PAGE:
And as others mentioned, you need representation, because after the contract is written is when the real work begins.
Hope this helps.
Lifetime Top Producer
From its listing, and from the one down the block on Brimstone, that other one looks a lot nicer--inside and out--than the one you're interested in. True, there aren't other great comps, either, but just looking at other recent sales in the same area--and the withdrawn properties, the listing agent was, let's say, optimistic in what he was expecting.
A property--4 bed/2.5 baths, slightly older--on Streamwood sold back in June for $612,000. A 4/3.5 on Highridge is under contract; the list price was $574,900. A 4/2.5 on Hearthstone was withdrawn after being on the market for 151 days; it was listed at $639,000. So these numbers suggest that $777,000 might not be the right figure, either. You really, really, need a Realtor to run a CMA on the property.
Another area of consideration: It's the original sellers. The property probably is paid off or close to it. I'm guessing they're retiring, probably moving south or west. So, while they don't have a huge mortgage to pay every month, they probably want out, and pretty quickly. So they're probably motivated. The weather's turned colder, and the market usually slows down until at least January. So they're probably looking at a couple of months, at least, of the house not selling. And if it's priced $250,000 above the comps (roughly), then it's not likely to sell any time soon.
Problem is, they may accepted the idea that their home is worth around $900,000. So they may not be mentally prepared to accept a more realistic offer.
And if it's the house on Brimstone, I know the area well. My office is on Burke Centre Parkway. My cousin lives right across 123 from the development. One of my son's best friends lives on Chapel Road about half a mile from that house. And--with the disclaimer that I haven't been in that particular house--I repeat: You really need a CMA in order not to make an offer that, while below the listing price, might still be too high.
So, get a CMA. Then make an offer.
Long & Foster Realtors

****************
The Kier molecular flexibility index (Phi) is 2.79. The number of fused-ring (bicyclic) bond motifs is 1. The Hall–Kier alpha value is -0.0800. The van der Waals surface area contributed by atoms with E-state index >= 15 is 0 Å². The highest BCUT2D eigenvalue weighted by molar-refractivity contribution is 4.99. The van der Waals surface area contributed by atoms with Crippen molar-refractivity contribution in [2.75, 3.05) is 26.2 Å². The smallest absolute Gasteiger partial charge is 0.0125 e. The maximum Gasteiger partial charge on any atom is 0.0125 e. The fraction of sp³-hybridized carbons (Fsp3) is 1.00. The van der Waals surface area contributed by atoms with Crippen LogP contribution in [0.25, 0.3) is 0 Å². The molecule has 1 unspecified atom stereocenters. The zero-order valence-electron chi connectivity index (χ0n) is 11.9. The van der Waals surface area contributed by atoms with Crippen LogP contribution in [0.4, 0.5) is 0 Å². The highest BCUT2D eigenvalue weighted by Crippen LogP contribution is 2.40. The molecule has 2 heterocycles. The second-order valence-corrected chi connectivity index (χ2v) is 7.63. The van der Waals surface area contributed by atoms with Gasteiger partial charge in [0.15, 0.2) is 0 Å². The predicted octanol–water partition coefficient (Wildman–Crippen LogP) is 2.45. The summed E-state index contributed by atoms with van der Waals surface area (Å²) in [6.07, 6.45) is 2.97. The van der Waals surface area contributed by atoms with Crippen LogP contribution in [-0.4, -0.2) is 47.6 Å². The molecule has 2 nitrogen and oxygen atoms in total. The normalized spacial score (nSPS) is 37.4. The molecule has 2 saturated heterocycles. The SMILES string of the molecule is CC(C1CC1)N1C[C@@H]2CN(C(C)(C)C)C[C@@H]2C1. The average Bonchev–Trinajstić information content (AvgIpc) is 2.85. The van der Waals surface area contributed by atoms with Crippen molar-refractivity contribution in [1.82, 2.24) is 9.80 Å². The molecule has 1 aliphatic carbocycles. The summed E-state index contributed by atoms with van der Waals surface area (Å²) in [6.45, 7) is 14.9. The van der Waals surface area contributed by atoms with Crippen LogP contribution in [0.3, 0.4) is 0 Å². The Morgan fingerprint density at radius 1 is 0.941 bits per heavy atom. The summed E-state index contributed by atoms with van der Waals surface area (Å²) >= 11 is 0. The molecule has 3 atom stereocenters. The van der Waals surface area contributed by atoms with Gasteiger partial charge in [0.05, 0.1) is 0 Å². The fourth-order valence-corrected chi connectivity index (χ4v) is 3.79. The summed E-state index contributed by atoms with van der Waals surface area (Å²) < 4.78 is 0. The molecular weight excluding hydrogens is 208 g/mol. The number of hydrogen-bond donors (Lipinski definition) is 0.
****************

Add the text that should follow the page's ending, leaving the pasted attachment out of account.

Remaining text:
My colleagues below have offered some good insight. The one thing not mentioned..is how much is the house worth to you? You have seen others and obviously this one is peaking your interest the most. Some will overpay because it's the house they want..and they are Ok with that. Value is in the eyes of the purchaser first..but then there is the appraiser! A few years ago..I listed and sold a 3br home in Vienna for 1.2 million...so...every situation is unique!
A good buyers' agent will be able to give you the peace of mind you need to structure your offer. Note I say "structure" the offer. Filling in the blanks...is NOT what I am talking about. Feel free to contact with any questions.
Erik J. Weisskopf, ABR,CRS,GRI
Real Estate Consultant/REALTOR
Hope this helps.
Stan Reed, Realtor
Keller Williams Realty
The other agents are correct in advising you to make an offer. However you should check with a Realtor to make sure that you would be getting a good deal at $777. It might be much lower than the asking price, but you don't know what the actual value of the property you are interested in is without a CMA, comparable market analysis, and keeping in mind the specific attributes of the home you are interested in has. I dont know the area you are looking in, but a 3 bedroom single family home for $777, sounds expensive to me...You generally can not add more bedrooms on the upper level and you might want to consider that when thinking of re-sale value down the road... If you do not already have a buyer's agent working for you, I would be happy to speak more with you and work for you on your behalf as a buyers agent to make sure you get the right deal for you. I work primarily in Fairfax County and would like to share what I can do for you as a buyer's representative.
Long and Foster Realtors
Licensed in Virginia